information for transformational people

Elderly event 246Getting older...

From a blog by Rt Revd Dr Graham Tomlin, Bishop of Kensington & Sian Brookes in Integrated Care Project Team Manager at Age UK.

Earlier this month, Capitalmass published a blog by Graham Tomlin and Sian Brookes which looked at increasing isolation as people age.

They reminded us of the demographics:

"There is a time bomb waiting to hit us. In the UK there are more people over 60 than under 18. The percentage of people over 60 is currently around 22%. In 17 years’ time it will be 29% and in about 50 years’ time almost a third of people in the UK will be in their 60s or over. Nearly one in five of us alive today in the UK is likely to see our 100th birthday."

Then they identified a key problem - increasing isolation:

"People gradually lose friends and family as loved ones pass away. Also, as we age our bodies begin to change – 58% of people over 60 have one or more long term health condition which often results in them becoming homebound, unable to go out. About 3.8m older people live alone. Over one in ten older people are in contact with family friends or neighbours less than once a month. Two-fifths of older people say that their main company is the TV.

"This is also the age group that is most likely to self-identify as Christian – about 88% if you want the figures.In the Bible, youth is often seen as the time of foolishness, rash decisions, a lack of gravity, whereas old age is valued as a time of acquired wisdom: ‘grey hair is the splendour of the old’ (Prov 20.29).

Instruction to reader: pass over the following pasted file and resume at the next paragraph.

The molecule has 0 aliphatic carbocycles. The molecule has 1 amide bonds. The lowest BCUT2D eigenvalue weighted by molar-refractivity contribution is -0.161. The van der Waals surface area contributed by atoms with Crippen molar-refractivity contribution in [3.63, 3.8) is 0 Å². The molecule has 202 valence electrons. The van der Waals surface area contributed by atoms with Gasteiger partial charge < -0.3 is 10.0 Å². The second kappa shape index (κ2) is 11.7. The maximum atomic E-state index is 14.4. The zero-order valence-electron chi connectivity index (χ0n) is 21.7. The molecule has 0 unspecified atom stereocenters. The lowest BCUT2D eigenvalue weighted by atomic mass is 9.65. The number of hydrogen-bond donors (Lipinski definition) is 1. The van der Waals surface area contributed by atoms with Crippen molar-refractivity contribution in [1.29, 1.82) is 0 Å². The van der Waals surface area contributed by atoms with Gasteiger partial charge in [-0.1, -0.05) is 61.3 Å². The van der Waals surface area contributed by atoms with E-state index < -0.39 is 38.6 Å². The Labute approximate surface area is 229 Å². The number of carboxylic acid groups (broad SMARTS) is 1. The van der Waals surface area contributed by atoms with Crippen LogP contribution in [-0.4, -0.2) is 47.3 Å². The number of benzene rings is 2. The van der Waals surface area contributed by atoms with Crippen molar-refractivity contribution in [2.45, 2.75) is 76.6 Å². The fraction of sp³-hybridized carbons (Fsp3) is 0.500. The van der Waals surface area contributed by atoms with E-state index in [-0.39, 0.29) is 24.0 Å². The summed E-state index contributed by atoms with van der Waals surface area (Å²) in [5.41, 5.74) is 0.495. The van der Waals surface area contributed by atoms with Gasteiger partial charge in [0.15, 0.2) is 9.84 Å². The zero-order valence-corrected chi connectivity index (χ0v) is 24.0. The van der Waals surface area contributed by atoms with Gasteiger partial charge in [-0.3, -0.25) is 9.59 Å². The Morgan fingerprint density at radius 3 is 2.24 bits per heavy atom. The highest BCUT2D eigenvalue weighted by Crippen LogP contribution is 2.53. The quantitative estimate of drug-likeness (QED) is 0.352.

Then they shared thoughts on possible actions for a church:

1. See older people as an asset rather than a burden.

  • Passing their years of wisdom to younger members of our congregation
  • Using spare time to volunteer at events, courses or in other forms of ministry
  • Upholding the church and community in prayer from their own homes.

2. Value and welcome them as part of the family of the church.

  • Include in ‘family services’ made accessible to them,
  • Allow them to have a role and take part with the children, younger, and middle aged adults.

3. Reach out

  • Connect with local charities such as Age UK
  • Make contact with their local council to find out about services that need support.
  • Create a community hub e.g. lunch clubs, tea parties, and outings.

Here is an example:

I would also add - create a befriending scheme. One such example for churches is Linking Lives UK. They equip churches that want to support and care for older people through a befriending scheme. They have developed resources and processes which can be adapted and used in a variety of community settings. These include a comprehensive action plan, researching toolkit, training and document templates. More details here.

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From a blog Graham Tomlin and Sian Brookes, 31/05/2016

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